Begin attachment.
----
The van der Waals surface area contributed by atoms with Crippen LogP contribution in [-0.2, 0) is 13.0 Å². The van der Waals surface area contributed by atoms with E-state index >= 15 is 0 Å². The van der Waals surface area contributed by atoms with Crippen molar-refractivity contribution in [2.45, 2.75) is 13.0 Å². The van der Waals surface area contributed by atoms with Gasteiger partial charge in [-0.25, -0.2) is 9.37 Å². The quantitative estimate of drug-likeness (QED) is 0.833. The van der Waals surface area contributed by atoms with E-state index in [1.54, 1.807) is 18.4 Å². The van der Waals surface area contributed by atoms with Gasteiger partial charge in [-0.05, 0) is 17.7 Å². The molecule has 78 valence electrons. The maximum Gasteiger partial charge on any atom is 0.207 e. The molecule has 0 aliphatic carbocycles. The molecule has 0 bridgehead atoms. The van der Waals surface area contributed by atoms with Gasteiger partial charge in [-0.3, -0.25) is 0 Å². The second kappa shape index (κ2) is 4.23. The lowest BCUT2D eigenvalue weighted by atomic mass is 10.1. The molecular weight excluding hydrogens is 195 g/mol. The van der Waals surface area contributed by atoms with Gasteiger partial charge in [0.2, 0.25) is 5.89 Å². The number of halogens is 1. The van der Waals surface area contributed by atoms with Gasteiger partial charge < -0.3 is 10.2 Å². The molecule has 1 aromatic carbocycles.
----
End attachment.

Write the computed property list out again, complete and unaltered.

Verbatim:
The van der Waals surface area contributed by atoms with Crippen LogP contribution in [-0.2, 0) is 13.0 Å². The van der Waals surface area contributed by atoms with E-state index >= 15 is 0 Å². The van der Waals surface area contributed by atoms with Crippen molar-refractivity contribution in [2.45, 2.75) is 13.0 Å². The van der Waals surface area contributed by atoms with Gasteiger partial charge in [-0.25, -0.2) is 9.37 Å². The quantitative estimate of drug-likeness (QED) is 0.833. The van der Waals surface area contributed by atoms with E-state index in [1.54, 1.807) is 18.4 Å². The van der Waals surface area contributed by atoms with Gasteiger partial charge in [-0.05, 0) is 17.7 Å². The molecule has 78 valence electrons. The maximum Gasteiger partial charge on any atom is 0.207 e. The molecule has 0 aliphatic carbocycles. The molecule has 0 bridgehead atoms. The van der Waals surface area contributed by atoms with Gasteiger partial charge in [-0.3, -0.25) is 0 Å². The second kappa shape index (κ2) is 4.23. The lowest BCUT2D eigenvalue weighted by atomic mass is 10.1. The molecular weight excluding hydrogens is 195 g/mol. The van der Waals surface area contributed by atoms with Gasteiger partial charge in [0.2, 0.25) is 5.89 Å². The number of halogens is 1. The van der Waals surface area contributed by atoms with Gasteiger partial charge < -0.3 is 10.2 Å². The molecule has 1 aromatic carbocycles.